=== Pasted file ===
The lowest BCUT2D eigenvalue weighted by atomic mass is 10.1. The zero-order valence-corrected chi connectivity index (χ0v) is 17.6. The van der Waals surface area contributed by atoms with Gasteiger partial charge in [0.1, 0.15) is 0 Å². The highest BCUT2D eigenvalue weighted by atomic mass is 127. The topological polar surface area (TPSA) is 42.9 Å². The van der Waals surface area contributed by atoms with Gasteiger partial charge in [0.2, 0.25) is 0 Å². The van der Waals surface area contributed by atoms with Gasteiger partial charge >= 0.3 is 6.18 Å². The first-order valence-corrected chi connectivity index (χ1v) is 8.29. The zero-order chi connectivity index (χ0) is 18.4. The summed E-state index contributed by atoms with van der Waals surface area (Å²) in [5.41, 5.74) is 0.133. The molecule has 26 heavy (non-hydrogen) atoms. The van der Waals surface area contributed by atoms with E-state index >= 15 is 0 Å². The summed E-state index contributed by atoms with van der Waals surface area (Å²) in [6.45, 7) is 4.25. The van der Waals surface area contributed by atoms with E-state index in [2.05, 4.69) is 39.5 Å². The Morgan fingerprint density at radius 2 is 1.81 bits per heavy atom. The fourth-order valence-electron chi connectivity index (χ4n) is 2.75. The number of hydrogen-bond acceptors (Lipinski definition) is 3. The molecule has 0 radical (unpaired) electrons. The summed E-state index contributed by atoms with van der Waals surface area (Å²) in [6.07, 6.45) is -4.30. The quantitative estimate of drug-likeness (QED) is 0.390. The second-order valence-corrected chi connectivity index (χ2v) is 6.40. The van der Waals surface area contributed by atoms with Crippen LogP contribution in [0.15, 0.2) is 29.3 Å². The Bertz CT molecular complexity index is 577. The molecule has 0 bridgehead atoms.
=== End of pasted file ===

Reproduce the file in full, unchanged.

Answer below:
The lowest BCUT2D eigenvalue weighted by atomic mass is 10.1. The zero-order valence-corrected chi connectivity index (χ0v) is 17.6. The van der Waals surface area contributed by atoms with Gasteiger partial charge in [0.1, 0.15) is 0 Å². The highest BCUT2D eigenvalue weighted by atomic mass is 127. The topological polar surface area (TPSA) is 42.9 Å². The van der Waals surface area contributed by atoms with Gasteiger partial charge in [0.2, 0.25) is 0 Å². The van der Waals surface area contributed by atoms with Gasteiger partial charge >= 0.3 is 6.18 Å². The first-order valence-corrected chi connectivity index (χ1v) is 8.29. The zero-order chi connectivity index (χ0) is 18.4. The summed E-state index contributed by atoms with van der Waals surface area (Å²) in [5.41, 5.74) is 0.133. The molecule has 26 heavy (non-hydrogen) atoms. The van der Waals surface area contributed by atoms with E-state index >= 15 is 0 Å². The summed E-state index contributed by atoms with van der Waals surface area (Å²) in [6.45, 7) is 4.25. The van der Waals surface area contributed by atoms with E-state index in [2.05, 4.69) is 39.5 Å². The Morgan fingerprint density at radius 2 is 1.81 bits per heavy atom. The fourth-order valence-electron chi connectivity index (χ4n) is 2.75. The number of hydrogen-bond acceptors (Lipinski definition) is 3. The molecule has 0 radical (unpaired) electrons. The summed E-state index contributed by atoms with van der Waals surface area (Å²) in [6.07, 6.45) is -4.30. The quantitative estimate of drug-likeness (QED) is 0.390. The second-order valence-corrected chi connectivity index (χ2v) is 6.40. The van der Waals surface area contributed by atoms with Crippen LogP contribution in [0.15, 0.2) is 29.3 Å². The Bertz CT molecular complexity index is 577. The molecule has 0 bridgehead atoms.